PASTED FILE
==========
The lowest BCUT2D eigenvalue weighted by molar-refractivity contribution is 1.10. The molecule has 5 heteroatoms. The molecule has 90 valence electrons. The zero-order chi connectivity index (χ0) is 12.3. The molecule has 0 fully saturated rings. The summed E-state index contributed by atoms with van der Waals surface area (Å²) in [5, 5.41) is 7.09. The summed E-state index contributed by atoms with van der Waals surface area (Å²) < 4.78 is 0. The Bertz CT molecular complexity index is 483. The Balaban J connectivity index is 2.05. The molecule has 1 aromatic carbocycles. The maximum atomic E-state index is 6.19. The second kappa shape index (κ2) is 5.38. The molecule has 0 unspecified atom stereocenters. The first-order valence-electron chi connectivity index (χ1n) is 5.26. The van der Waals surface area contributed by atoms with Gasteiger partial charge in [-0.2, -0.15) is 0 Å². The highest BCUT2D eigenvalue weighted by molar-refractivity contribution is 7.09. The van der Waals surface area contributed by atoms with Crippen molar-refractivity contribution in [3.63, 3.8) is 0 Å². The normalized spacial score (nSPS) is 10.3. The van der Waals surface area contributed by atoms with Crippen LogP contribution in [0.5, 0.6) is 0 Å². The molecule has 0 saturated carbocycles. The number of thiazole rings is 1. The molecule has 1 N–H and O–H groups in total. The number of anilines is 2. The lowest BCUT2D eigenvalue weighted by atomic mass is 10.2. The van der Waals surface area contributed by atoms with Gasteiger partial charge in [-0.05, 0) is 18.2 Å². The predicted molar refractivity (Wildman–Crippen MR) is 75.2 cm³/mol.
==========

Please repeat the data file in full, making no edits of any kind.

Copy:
The lowest BCUT2D eigenvalue weighted by molar-refractivity contribution is 1.10. The molecule has 5 heteroatoms. The molecule has 90 valence electrons. The zero-order chi connectivity index (χ0) is 12.3. The molecule has 0 fully saturated rings. The summed E-state index contributed by atoms with van der Waals surface area (Å²) in [5, 5.41) is 7.09. The summed E-state index contributed by atoms with van der Waals surface area (Å²) < 4.78 is 0. The Bertz CT molecular complexity index is 483. The Balaban J connectivity index is 2.05. The molecule has 1 aromatic carbocycles. The maximum atomic E-state index is 6.19. The second kappa shape index (κ2) is 5.38. The molecule has 0 unspecified atom stereocenters. The first-order valence-electron chi connectivity index (χ1n) is 5.26. The van der Waals surface area contributed by atoms with Gasteiger partial charge in [-0.2, -0.15) is 0 Å². The highest BCUT2D eigenvalue weighted by molar-refractivity contribution is 7.09. The van der Waals surface area contributed by atoms with Crippen molar-refractivity contribution in [3.63, 3.8) is 0 Å². The normalized spacial score (nSPS) is 10.3. The van der Waals surface area contributed by atoms with Crippen LogP contribution in [0.5, 0.6) is 0 Å². The molecule has 0 saturated carbocycles. The number of thiazole rings is 1. The molecule has 1 N–H and O–H groups in total. The number of anilines is 2. The lowest BCUT2D eigenvalue weighted by atomic mass is 10.2. The van der Waals surface area contributed by atoms with Gasteiger partial charge in [-0.05, 0) is 18.2 Å². The predicted molar refractivity (Wildman–Crippen MR) is 75.2 cm³/mol.